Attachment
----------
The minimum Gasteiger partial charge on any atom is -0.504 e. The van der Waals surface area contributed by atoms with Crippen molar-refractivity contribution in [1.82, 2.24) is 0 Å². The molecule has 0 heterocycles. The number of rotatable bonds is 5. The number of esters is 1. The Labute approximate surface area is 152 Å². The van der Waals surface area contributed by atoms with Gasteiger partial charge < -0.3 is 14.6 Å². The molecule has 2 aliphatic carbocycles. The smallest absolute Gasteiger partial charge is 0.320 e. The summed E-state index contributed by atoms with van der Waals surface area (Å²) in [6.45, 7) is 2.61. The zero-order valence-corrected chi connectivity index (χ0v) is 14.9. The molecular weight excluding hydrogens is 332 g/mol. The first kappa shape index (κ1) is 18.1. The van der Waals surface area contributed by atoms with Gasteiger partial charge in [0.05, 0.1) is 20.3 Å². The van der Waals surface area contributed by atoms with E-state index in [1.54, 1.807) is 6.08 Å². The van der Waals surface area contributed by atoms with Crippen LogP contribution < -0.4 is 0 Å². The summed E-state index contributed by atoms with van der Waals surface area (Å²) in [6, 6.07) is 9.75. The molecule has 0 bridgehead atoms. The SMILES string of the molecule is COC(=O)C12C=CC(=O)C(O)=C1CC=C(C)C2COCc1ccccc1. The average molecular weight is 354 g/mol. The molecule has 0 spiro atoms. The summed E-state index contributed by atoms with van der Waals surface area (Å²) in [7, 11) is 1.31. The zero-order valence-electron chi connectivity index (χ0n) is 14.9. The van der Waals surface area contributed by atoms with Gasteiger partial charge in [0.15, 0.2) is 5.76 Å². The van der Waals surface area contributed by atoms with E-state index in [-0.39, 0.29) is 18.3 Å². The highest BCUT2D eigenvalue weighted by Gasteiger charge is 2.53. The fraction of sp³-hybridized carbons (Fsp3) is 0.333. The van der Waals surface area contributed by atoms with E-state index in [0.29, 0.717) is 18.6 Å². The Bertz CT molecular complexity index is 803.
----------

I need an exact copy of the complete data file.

The minimum Gasteiger partial charge on any atom is -0.504 e. The van der Waals surface area contributed by atoms with Crippen molar-refractivity contribution in [1.82, 2.24) is 0 Å². The molecule has 0 heterocycles. The number of rotatable bonds is 5. The number of esters is 1. The Labute approximate surface area is 152 Å². The van der Waals surface area contributed by atoms with Gasteiger partial charge < -0.3 is 14.6 Å². The molecule has 2 aliphatic carbocycles. The smallest absolute Gasteiger partial charge is 0.320 e. The summed E-state index contributed by atoms with van der Waals surface area (Å²) in [6.45, 7) is 2.61. The zero-order valence-corrected chi connectivity index (χ0v) is 14.9. The molecular weight excluding hydrogens is 332 g/mol. The first kappa shape index (κ1) is 18.1. The van der Waals surface area contributed by atoms with Gasteiger partial charge in [0.05, 0.1) is 20.3 Å². The van der Waals surface area contributed by atoms with E-state index in [1.54, 1.807) is 6.08 Å². The van der Waals surface area contributed by atoms with Crippen LogP contribution < -0.4 is 0 Å². The summed E-state index contributed by atoms with van der Waals surface area (Å²) in [6, 6.07) is 9.75. The molecule has 0 bridgehead atoms. The SMILES string of the molecule is COC(=O)C12C=CC(=O)C(O)=C1CC=C(C)C2COCc1ccccc1. The average molecular weight is 354 g/mol. The molecule has 0 spiro atoms. The summed E-state index contributed by atoms with van der Waals surface area (Å²) in [7, 11) is 1.31. The zero-order valence-electron chi connectivity index (χ0n) is 14.9. The van der Waals surface area contributed by atoms with Gasteiger partial charge in [0.15, 0.2) is 5.76 Å². The van der Waals surface area contributed by atoms with E-state index in [-0.39, 0.29) is 18.3 Å². The highest BCUT2D eigenvalue weighted by Gasteiger charge is 2.53. The fraction of sp³-hybridized carbons (Fsp3) is 0.333. The van der Waals surface area contributed by atoms with E-state index in [0.29, 0.717) is 18.6 Å². The Bertz CT molecular complexity index is 803.